So, you’ve decided you might like an insulin pump, all your friends have them, as does your friend’s daughter, it seems like you’re the only one left, which can sometimes feel overwhelming when deciding should I get an insulin pump, so I am going to try and help by answering as many questions I can with my own experience!
First things first, what is an insulin pump?
An insulin pump or (diabetic pump as I have heard it called) is an alternative to insulin injections and commonly used in people with type 1 diabetes, such as myself!
In technical terms, it is a battery operated device that provides your body with regular insulin throughout the day, this is provided by a tube that is inserted by a cannula under the skin, and when you eat you can release extra insulin known as a bolus, this is calculated via ratios you set when you learn carbohydrate counting, and it is individual to every person.
One of the ongoing dilemmas of deciding should you get an insulin pump is; are they are better than multiple injections? So I thought I would give you my for and against, from what I have personally experienced.
Insulin Pump therapy VS injections!
What are the advantages of an insulin pump?
An insulin pump has lots of benefits but based on my own experience, an insulin pump has changed my life for the better. Before my insulin pump I was on insulin injections around 3-4 times a day, but with my lifestyle, it just wasn’t working.
Flexibility - Being an active, spontaneous person who loves to travel and try new foods, routine is not something I am partial too, and I always felt with injections, you needed some sort of routine, you need to have similar breakfast, lunch and dinner times, similar foods & foods like pizza and Chinese would cause havoc because of their slow releasing nature.
This just isn’t me, and the insulin pump allows me to live my life exactly the way I want- I don’t fit my life around my diabetes, I fit my diabetes around my life. The fact that I can control highs and lows easier with my insulin pump means exercise is not only safer, but I feel like I get more out of it, there’s nothing worse than doing an hour at the gym then having to come home and eat the contents of the fridge because you have taken a hypo! It allows me to do crazy things like stay up all night partying at the Full Moon Party in Thailand.
Better Control - Personally my insulin pump has resulted in the best HBA1C I have had since diagnosis, and that’s because of the specific way an insulin pump mimics your pancreas. I won’t lie and say it’s always easy, the initial work you need to put into finding your basal rates, and carbohydrate rates, which involves 24 hour checks, and trial and error, but this is not forever, and the more work you put in the initial phase, the better your life will be.
It is completely worth it! There are also special basal rates and bolus options for different events and foods- for example, if you ladies find your time of month affects your blood sugars, you can have an increase by say 40% around this time to combat this, or if you fancy a full domino’s pizza with dough balls on the side (i.e. me) then you can have an extended “wave” which will help eliminate that spike in blood sugars that slow-realising foods bring! You don’t have to compromise food for diabetes.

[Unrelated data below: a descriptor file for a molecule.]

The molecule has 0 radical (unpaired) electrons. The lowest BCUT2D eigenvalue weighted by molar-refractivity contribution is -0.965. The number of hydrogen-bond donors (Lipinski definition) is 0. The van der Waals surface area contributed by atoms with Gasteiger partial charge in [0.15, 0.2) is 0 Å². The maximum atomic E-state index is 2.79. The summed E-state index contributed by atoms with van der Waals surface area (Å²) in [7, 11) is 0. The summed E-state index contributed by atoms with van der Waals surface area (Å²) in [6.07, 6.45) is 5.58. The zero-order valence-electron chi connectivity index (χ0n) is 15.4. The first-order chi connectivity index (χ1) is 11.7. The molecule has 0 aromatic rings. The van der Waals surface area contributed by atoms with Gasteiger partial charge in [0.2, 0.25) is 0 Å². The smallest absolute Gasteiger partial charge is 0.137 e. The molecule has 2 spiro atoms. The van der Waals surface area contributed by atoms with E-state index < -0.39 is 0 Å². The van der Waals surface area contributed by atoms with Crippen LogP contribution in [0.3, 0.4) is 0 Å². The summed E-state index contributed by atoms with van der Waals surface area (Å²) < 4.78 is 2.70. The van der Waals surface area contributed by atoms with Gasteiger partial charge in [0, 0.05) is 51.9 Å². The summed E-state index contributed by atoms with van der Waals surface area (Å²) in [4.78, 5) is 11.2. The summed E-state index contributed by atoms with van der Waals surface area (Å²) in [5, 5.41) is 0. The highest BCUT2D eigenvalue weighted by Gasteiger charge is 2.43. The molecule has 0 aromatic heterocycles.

Fewer injections - On diagnosis, I hated needles, and thought I would never get over the fear, but I did, because the other option is death. But, with an insulin pump, you only need to inject if your pump stopped working & the needle that helps place your cannula in is tiny and painless, and with some insulin pumps you can get an assistive device that basically puts the needle in for you (I own one of these as its easier)
There are of course other advantages, but the three above are personal to me. However, it is important to note that it isn’t all smooth sailing for an insulin pump, and there are many people who have one, and switch back to injections, or some people who just aren’t interested and that’s okay! So to keep the balance, I thought I would cover a few of these.
What are the disadvantages of an insulin pump?
24/7 - One of the common reasons I hear that people don’t want an insulin pump, is the thought of having a device on you 24/7, and not knowing how to hide it. I completely understand this, I was there too. I was so unsure about getting a pump because I felt like I wouldn’t be able to escape that diabetes label, I would constantly be reminded about it.
But I honestly can say, having the pump on me doesn’t feel claustrophobic, and with so many places to hide them (in bras/waistbands/legstraps) you don’t need to worry about someone seeing it! I love fashion, and no one can ever tell I am wearing a medical device. My insulin pump, The Accu-Check Spirit Combo also operates via a Bluetooth handset, so I never actually have to take my pump out; I can bolus via my handset, so it’s discrete!